The book consists of simple short chapters. Some are just discussions between the Old Man and the boy about the meaning of life or past experiences. My favorite chapter comes late in the book when the subject of war rears its ugly head.

“You were in the Army?’

“Just for a couple of years.”

“Were you in a war?”

The Old Man does not want to talk about the war, but he goes ahead and does so. He’s asked if he killed anyone.

“I was a medic. My job was to try to save people, not kill them.”

“That’s cool.  I bet you were good at it.” 

The Old Man goes on to discuss further the Vietnam War. 

“They say time heals all. It doesn’t. The memories of Viet Nam are still with me like ghosts in the corner.” 

I highly recommend this sensitive book to young adults, and to those who are not so young. O’Leary is one of the best writers currently writing to this audience.

The author’s website is www.terenceoleary.com

—David Willson

The Life of an Airborne Ranger by Michael B. Kitz-Miller

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“I wanna be an Airborne Ranger; I wanna live a life of danger.” So cadenced our Basic Training Drill Instructor all those years ago. In The Life of an Airborne Ranger: Donovan’s Skirmish (Koehler Books, 332 pp. $29.95, hardcover; $18.95, paper; $4.99, Kindle) Michael Kitz-Miller presents us with what he calls a “work of fiction” that appears to rely heavily on the lives and stories of people he came in contact with during his time in the Army. A better description of this book might be “autobiographical fiction.”

The book follows protagonist Jack Donovan’s exploits from early childhood, through a stellar and bemedaled military career, to his quick marriage and his next assignments, which apparently will be chronicled in the next two offerings of Kitz-Miller’s proposed trilogy.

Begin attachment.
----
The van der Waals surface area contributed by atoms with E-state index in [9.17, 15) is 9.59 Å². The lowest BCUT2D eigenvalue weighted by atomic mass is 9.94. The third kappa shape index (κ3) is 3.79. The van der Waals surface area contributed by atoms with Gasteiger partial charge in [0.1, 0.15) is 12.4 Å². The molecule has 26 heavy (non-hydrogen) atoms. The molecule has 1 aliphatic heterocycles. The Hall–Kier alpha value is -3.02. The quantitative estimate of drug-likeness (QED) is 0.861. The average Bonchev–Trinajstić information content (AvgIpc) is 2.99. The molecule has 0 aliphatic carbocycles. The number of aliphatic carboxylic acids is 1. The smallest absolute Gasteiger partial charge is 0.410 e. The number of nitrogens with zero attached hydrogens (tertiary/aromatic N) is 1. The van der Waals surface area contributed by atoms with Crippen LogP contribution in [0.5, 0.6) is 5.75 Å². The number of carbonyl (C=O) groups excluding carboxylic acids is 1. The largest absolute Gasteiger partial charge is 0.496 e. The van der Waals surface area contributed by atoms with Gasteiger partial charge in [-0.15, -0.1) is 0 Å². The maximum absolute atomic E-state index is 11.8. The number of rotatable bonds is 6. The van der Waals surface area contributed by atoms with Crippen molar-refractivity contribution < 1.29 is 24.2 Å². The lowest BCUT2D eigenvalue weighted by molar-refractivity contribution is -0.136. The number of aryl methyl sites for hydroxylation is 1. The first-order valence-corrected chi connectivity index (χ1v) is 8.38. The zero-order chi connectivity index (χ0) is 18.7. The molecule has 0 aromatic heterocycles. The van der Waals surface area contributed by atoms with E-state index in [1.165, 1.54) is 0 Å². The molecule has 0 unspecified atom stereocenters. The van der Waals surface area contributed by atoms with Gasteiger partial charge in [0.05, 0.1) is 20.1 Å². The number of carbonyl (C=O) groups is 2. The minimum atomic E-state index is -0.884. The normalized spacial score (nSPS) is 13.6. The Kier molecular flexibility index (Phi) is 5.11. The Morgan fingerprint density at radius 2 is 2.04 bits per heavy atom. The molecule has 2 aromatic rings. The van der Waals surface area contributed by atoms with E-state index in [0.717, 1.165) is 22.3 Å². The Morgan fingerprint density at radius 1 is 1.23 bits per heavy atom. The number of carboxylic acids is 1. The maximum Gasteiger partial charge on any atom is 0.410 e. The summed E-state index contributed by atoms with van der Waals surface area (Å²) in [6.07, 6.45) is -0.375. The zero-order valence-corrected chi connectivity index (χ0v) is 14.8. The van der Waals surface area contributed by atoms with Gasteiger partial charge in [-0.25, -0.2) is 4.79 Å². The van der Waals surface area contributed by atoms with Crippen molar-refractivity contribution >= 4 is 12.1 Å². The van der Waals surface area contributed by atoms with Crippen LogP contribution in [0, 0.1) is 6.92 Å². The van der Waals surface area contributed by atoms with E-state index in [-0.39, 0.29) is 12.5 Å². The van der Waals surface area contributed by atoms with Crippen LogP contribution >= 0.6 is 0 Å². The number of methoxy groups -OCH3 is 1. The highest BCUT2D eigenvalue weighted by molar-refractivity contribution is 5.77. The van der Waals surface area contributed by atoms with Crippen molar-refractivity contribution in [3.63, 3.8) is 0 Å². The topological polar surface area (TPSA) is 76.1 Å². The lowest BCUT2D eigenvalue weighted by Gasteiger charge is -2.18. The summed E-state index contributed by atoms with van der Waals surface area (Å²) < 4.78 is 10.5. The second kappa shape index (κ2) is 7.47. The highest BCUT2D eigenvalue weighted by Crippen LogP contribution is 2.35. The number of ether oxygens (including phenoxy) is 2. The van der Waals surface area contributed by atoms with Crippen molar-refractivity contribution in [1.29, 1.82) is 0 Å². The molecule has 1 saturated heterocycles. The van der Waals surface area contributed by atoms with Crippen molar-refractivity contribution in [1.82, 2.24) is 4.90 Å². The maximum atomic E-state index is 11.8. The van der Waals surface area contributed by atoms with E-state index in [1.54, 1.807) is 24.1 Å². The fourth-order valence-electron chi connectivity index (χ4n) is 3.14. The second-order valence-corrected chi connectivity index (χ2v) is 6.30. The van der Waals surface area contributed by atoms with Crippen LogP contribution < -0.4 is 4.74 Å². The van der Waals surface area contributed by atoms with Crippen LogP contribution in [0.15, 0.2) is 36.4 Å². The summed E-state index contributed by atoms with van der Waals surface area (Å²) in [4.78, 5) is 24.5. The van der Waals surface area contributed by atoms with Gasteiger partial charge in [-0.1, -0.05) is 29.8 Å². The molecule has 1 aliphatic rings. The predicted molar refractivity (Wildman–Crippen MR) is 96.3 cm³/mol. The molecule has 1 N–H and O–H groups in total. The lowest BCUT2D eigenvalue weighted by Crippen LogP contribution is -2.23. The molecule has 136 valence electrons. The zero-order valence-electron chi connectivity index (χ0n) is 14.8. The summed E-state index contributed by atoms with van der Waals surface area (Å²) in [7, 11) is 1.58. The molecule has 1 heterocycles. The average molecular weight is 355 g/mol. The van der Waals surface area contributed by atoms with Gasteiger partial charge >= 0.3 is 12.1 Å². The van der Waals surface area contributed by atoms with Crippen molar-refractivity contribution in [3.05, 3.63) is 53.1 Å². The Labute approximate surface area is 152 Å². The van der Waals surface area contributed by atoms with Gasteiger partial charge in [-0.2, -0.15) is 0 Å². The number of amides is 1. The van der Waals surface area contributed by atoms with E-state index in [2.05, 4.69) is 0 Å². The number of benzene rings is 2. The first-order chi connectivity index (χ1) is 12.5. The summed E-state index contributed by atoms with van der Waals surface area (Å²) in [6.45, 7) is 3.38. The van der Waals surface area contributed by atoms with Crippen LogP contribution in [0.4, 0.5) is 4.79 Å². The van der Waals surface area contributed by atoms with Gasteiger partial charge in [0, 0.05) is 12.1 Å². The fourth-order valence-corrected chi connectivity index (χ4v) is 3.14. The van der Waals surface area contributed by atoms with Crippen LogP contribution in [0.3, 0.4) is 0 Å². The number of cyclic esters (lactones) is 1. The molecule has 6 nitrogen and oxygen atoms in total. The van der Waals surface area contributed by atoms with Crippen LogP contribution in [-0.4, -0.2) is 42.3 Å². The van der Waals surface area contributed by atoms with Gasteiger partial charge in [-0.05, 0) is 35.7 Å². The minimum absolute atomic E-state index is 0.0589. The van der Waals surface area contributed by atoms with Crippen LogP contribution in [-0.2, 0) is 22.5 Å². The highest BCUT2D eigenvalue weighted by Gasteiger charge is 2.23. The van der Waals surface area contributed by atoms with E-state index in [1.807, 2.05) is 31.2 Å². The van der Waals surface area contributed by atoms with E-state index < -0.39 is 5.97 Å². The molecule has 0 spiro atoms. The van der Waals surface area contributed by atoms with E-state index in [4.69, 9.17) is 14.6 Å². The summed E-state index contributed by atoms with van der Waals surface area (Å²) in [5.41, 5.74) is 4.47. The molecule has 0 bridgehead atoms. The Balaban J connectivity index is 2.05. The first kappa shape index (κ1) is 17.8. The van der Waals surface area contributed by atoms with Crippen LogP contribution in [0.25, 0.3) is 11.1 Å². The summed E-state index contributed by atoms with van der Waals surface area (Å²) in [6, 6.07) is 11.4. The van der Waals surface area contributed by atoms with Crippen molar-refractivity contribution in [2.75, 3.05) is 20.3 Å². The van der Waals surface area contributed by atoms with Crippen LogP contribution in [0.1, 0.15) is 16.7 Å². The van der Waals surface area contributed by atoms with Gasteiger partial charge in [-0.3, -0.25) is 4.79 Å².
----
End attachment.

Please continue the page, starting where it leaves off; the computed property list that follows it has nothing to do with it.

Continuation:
I was struck with the thought that young Jack Donovan may be the re-embodiment of Jack Armstrong, the All-American Boy of the popular radio serial of the 1940s, in that he’s just too good to be true. He also could be the Audie Murphy of the Vietnam War. He has Dr. Ben Casey-style healing and recuperative skills, as well as just off-the-charts expertise in all things military, including being an expert marksman with every weapon he picks up and uses.

Donovan leaves high school, goes through dead-end jobs and a truncated college effort, and then joins the Army. He finishes at the top of his classes in Basic and AIT. And he does very well in Recondo, Ranger, and Airborne schools. He sees action in the decade prior to the run-up of the Vietnam War. Then Donovan earns a chest full of medals serving in Vietnam, including the Medal of Honor for heroic, life-saving actions during an engagement that becomes known as Donovan’s Skirmish.

He also plans and executes large-scale operations anhqdefaultd develops ARVN training programs during his first tour. After recuperating from many wounds, he takes time away from the military to complete college, and while he’s at it, joins an ROTC unit so he can graduate as an officer. And he meets his future bride, the wonderful Mary Clarke.

In his Author’s Note, Kitz-Miller suggests that “If there are mistakes, inaccuracies, errors they are certainly mine.” Disregarding the book’s literary qualities, this was a tough one to work through because of misspellings, incomplete or missing punctuation, incomplete sentences, and syntactical errors.

One hopes Michael Kitz-Miller will seek better editorial help with his next literary project.

–Tom Werzyn